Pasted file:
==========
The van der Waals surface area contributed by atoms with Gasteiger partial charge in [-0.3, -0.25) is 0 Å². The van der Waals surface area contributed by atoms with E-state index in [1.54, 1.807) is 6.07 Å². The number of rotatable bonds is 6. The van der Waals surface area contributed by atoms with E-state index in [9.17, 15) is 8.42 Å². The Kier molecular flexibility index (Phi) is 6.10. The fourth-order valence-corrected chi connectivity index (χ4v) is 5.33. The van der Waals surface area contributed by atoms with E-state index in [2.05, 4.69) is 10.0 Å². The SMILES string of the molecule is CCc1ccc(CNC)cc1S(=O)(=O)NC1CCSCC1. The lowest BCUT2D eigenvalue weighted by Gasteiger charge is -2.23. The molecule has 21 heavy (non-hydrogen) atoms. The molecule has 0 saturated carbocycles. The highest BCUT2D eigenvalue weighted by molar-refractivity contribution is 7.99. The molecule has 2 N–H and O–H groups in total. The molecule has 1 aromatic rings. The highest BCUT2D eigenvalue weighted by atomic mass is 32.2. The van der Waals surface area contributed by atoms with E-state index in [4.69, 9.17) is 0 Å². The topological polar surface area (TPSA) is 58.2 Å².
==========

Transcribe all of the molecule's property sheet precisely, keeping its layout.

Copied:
The van der Waals surface area contributed by atoms with Gasteiger partial charge in [-0.3, -0.25) is 0 Å². The van der Waals surface area contributed by atoms with E-state index in [1.54, 1.807) is 6.07 Å². The number of rotatable bonds is 6. The van der Waals surface area contributed by atoms with E-state index in [9.17, 15) is 8.42 Å². The Kier molecular flexibility index (Phi) is 6.10. The fourth-order valence-corrected chi connectivity index (χ4v) is 5.33. The van der Waals surface area contributed by atoms with E-state index in [2.05, 4.69) is 10.0 Å². The SMILES string of the molecule is CCc1ccc(CNC)cc1S(=O)(=O)NC1CCSCC1. The lowest BCUT2D eigenvalue weighted by Gasteiger charge is -2.23. The molecule has 21 heavy (non-hydrogen) atoms. The molecule has 0 saturated carbocycles. The highest BCUT2D eigenvalue weighted by molar-refractivity contribution is 7.99. The molecule has 2 N–H and O–H groups in total. The molecule has 1 aromatic rings. The highest BCUT2D eigenvalue weighted by atomic mass is 32.2. The van der Waals surface area contributed by atoms with E-state index in [4.69, 9.17) is 0 Å². The topological polar surface area (TPSA) is 58.2 Å².